> Thanks for getting this discussion kicked off!
> The model we have been pursuing is a little different than the one you
> propose below. A rough sketch (in less detail than your proposal),
> picking up where we diverge:
> 5. The user constructs an RSpec (likely with help from some user tools)
> that describes the whole slice they want to build, including the PG
> and OF nodes and link(s) between them
> 6. If the user *knows* the path they want to use on I2, they fill that in
> - if they don't know or don't care, they pass their request RSpec to a
> slice embedding service (SES), which fills out these details for them.
> Note that the SES isn't actually setting anything up on the users'
> behalf, it is just *annotating* the request RSpec to fill in details
> for the user
> 7. The user submits the RSpec to the appropriate AMs (in this case PG,
> OF, and I2) - it's trivial to extract the right set of AMs from the
> RSpec if the SES added any (for example, if it added nodes in the I2
It hadn't occurred to me that all the aggregates would see the full
RSpec. This sounds like probably a Good Thing.
> 8. The AMs communicate in pairwise fashion to agree on things like
> VLAN#s for the interconnection point. They can do this because the
> request RSpec that each AM sees includes 'external references' to the
> other AMs in the topology.
As I said to Max, I'm a little concerned about the complexity in the
'pairwise fashion' negotiation. See below.
> 9. The AMs, using the negotiated VLAN#s, etc., individually create their
> slivers and inform the user when they're ready.
> We've implemented up to step 7. While 'pairwise fashion' in step 8
> sounds like it would scale poorly, consider the fact that the number of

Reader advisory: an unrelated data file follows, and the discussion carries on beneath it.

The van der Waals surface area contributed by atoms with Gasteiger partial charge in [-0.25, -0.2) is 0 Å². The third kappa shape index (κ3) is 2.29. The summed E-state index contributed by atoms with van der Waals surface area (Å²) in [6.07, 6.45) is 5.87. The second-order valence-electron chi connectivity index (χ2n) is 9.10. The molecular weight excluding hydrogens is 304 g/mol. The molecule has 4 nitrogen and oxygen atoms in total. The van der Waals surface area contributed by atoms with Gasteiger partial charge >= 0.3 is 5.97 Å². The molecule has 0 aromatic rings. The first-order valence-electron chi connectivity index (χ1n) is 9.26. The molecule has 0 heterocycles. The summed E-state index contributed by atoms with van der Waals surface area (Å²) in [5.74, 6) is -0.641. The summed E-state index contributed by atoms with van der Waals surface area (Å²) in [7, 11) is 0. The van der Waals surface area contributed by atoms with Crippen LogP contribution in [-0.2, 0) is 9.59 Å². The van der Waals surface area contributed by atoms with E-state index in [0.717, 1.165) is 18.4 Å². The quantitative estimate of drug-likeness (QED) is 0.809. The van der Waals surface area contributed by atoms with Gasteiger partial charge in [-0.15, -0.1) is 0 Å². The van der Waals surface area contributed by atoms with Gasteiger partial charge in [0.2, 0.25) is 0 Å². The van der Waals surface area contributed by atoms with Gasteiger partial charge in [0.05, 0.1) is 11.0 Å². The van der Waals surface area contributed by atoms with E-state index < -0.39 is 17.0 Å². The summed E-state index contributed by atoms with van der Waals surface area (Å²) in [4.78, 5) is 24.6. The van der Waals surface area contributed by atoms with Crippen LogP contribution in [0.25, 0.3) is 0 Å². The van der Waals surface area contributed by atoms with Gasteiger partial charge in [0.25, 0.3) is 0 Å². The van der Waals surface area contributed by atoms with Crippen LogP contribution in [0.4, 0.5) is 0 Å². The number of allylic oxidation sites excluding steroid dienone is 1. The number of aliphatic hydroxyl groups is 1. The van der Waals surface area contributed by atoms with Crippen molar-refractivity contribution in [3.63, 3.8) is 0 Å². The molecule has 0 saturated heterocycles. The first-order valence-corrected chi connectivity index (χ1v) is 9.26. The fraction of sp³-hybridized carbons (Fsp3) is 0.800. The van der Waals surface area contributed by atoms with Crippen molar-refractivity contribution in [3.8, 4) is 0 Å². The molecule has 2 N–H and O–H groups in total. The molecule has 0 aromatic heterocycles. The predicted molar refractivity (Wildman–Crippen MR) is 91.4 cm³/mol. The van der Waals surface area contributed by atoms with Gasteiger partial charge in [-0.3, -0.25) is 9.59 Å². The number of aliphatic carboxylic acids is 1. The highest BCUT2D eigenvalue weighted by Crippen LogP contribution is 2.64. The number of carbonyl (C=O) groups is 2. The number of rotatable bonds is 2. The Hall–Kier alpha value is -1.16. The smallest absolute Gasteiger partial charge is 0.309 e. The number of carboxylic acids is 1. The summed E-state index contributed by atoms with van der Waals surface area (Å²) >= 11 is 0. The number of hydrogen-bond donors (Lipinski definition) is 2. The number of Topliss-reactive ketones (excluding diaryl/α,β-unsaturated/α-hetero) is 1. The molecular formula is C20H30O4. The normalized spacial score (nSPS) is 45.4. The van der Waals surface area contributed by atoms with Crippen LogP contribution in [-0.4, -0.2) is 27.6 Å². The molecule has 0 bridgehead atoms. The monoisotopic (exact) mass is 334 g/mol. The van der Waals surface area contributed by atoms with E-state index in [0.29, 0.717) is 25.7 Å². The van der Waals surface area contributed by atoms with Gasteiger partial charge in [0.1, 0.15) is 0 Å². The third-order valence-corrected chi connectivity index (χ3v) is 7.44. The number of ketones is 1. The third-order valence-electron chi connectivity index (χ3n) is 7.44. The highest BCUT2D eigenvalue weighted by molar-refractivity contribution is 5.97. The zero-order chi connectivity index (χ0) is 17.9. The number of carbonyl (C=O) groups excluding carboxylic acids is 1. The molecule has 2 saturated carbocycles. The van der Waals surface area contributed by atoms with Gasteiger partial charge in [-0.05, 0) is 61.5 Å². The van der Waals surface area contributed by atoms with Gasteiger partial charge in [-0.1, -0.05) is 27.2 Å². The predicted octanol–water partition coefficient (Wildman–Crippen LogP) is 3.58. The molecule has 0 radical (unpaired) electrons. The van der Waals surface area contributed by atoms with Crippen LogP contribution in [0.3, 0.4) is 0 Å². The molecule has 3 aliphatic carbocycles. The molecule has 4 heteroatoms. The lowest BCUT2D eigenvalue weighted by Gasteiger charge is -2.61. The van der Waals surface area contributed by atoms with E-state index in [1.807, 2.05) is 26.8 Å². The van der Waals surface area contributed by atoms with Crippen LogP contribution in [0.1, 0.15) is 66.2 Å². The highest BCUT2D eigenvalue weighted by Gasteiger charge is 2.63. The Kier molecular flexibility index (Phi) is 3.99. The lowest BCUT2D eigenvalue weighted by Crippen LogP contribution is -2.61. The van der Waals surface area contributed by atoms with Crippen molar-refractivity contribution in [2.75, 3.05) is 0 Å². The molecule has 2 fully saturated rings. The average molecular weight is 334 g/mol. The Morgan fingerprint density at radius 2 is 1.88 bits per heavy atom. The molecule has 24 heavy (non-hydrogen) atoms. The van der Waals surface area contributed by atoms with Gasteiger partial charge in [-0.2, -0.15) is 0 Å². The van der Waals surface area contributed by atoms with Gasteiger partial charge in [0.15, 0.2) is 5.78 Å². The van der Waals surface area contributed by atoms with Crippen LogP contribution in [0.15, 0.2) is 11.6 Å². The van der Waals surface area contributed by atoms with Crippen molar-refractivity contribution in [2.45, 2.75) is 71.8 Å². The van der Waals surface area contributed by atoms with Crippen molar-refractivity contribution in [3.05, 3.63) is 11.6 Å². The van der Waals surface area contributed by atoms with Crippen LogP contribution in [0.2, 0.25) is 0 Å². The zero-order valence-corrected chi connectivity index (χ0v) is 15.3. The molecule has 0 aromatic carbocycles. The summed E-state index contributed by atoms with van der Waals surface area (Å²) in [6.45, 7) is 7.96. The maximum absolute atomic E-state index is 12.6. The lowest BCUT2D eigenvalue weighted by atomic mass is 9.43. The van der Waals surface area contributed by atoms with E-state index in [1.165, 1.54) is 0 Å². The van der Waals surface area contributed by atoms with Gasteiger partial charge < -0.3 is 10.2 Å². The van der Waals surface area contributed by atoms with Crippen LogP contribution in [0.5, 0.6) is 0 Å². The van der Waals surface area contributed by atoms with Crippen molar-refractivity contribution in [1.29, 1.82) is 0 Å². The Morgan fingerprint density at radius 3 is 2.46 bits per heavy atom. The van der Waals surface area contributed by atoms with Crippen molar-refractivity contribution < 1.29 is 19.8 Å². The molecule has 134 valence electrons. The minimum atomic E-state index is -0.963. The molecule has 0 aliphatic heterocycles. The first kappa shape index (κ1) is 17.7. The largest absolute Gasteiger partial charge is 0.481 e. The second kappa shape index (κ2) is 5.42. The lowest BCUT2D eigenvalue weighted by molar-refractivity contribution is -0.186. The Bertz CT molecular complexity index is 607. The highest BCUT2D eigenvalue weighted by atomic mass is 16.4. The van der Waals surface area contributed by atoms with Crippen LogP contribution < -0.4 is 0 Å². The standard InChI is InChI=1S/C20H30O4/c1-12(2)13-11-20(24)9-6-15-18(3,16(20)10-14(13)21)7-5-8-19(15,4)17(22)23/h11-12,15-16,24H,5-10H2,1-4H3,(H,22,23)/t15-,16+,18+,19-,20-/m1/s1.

> places where there are physical interconnects between various aggregates
> are likely to be limited in number and fairly static, bounding the
> number of pairs that have to agree. And, in fact, in the medium term,
> what's likely to happen is that there are a couple of backbone AMs, with
> aggregates hanging off of them. This results in a very simple, easy to
> manage structure: backbones act as 'masters' for selecting VLAN#s for
> their attached aggregates, the only place where real negotiation has to
> occur is at connection points between backbones.
How do you handle the situation when it's not obvious who the 'master'
is? E.g., when you have multiple backbones in a slice (we already have
2)? What about when the two ends try to assign the same VLAN to
different slices? Maybe I'm being unreasonably conservative. Can you
describe the 'pairwise' protocol? Is there code?
Can you comment on my point to Max about keeping one sliver from sending
data out of the aggregate until the end to end slice is stitched. Do
you think this is a concern?
Finally, I suggest that the VLAN information gets logged in the
clearinghouse. This seems like important operational information that
will be needed to help diagnose faulty slices and to assign
accountability for packets leaving an aggregate.